As for Alabama, it could do no wrong for about eight years from 2002 to 2009. If it wasn't earning "State of the Year" it was posting up "Honorable Mentions," one of three or four we give out each year in the state category.

Alabama is in transition now with a new governor and a new state economic development director. The 200 points it posted this year isn't a poor score, but after last year's 175 point effort, some in economic development circles are wondering if Alabama has lost its luster.

So, where in the South did those additional 227 projects that landed on the 2011 SB&D 100 go? Of the 594 new and expanded projects that met or exceeded our thresholds, exactly 40 percent of them landed in just three states: Louisiana, North Carolina and Texas. Once again, Texas led all Southern states with 96 projects of 200 jobs or more and/or $30 million or more in investment, Louisiana posted 71 and North Carolina had 70. Tennessee, with 45 big deals, was the only other Southern state that saw more than 40 SB&D 100 projects.

Texas continued its consistent economic development performance, nearly doubling the number of projects it posted last year. Texas' economy may be the best in the nation. After all, Texas created almost 800,000 net new jobs over the last 10 years. No other state created a net gain of 100,000 or more.

If Texas' economy isn't the best in the nation, then Louisiana's is in our view. During the recession, other than for three months, every metro in Louisiana posted an unemployment rate below the national average. Since there are seven metros recognized by the Census Bureau in Louisiana and the recession lasted 19 months, that's 130 months below the national unemployment rate and only three months above it. Who would have predicted that?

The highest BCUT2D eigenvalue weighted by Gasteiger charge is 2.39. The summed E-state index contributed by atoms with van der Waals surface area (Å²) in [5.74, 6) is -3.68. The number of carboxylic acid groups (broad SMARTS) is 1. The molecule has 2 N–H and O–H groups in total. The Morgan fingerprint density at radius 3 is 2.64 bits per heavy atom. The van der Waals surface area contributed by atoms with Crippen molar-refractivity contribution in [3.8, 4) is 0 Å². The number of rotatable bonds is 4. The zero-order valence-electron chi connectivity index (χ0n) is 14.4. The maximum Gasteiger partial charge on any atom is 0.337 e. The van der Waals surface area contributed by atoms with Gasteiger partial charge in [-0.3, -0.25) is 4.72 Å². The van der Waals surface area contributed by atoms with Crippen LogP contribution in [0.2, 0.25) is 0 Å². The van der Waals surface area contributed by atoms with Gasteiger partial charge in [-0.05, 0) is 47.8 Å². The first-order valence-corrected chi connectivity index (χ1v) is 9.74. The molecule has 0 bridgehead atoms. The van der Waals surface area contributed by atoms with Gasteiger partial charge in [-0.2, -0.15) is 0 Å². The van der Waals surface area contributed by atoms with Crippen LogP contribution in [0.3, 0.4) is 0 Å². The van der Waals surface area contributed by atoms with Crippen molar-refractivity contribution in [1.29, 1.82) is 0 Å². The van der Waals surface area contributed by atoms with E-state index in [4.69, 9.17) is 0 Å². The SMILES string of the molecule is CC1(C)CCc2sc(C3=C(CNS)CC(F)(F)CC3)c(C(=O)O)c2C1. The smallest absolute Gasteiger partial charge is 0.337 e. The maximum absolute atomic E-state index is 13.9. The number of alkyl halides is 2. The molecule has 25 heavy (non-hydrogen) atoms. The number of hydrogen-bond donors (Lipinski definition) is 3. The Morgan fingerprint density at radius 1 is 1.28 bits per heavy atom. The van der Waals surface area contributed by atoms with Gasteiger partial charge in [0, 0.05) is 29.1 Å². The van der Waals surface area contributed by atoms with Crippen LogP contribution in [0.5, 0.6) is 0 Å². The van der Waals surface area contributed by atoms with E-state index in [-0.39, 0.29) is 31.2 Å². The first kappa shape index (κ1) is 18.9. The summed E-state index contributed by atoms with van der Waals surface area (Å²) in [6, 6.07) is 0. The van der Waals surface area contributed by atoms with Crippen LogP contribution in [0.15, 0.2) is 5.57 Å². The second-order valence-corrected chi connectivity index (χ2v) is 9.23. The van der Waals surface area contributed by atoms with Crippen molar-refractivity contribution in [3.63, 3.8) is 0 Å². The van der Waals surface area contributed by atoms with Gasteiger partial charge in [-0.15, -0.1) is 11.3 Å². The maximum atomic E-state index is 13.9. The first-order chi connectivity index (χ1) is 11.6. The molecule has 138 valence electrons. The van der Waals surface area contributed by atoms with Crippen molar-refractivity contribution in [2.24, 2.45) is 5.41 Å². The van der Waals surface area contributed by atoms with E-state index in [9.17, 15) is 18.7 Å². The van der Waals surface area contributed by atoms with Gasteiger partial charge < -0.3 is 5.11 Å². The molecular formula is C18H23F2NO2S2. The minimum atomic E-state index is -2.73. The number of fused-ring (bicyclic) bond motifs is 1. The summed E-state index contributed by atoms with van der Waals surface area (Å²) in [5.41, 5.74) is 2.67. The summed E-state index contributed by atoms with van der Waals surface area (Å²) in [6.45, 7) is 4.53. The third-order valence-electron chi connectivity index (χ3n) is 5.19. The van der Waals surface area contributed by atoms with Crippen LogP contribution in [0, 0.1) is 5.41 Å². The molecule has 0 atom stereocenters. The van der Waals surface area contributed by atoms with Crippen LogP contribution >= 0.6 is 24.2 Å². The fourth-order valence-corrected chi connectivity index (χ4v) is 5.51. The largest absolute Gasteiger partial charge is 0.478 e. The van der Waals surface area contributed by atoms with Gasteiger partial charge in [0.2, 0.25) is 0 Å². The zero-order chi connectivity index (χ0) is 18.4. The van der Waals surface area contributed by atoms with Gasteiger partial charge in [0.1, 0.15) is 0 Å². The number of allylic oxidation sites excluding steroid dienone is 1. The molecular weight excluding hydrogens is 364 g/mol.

Of course, Texas' metros performed almost equally as well as Louisiana's from December 2007 to June of 2009. Yet, in calendar year 2010, with 495 points, Louisiana set the all-time record for "Points per Million" residents in the 2011 SB&D 100 with 115.4.

Chart No. 3

Southern States Ranked by Points per Million Residents 2011

1 Louisiana 71 495 115.4
2 Kansas 23 165 59.6
3 North Carolina 70 460 51.9
4 Tennessee 45 300 49.6
5 South Carolina 31 205 47.4
6 Maryland 34 245 43.6
7 Alabama 32 200 43.4
8 Mississippi 14 120 41.2
9 Kentucky 27 170 40.4
10 Georgia 38 280 29.9
11 Texas 96 665 28.2
12 Virginia 33 190 24.8
13 Arkansas 12 65 23.1
14 West Virginia 5 40 21.9
15 Oklahoma 8 55 15.3
16 Missouri 11 80 13.6
17 Florida 30 210 11.6


We considered Texas and North Carolina for "State of the Year" honors for the 2011 SB&D 100. Yet, "State of the Year" and "Honorable Mention" accolades on the state level are determined mostly on a per capita basis, but not entirely.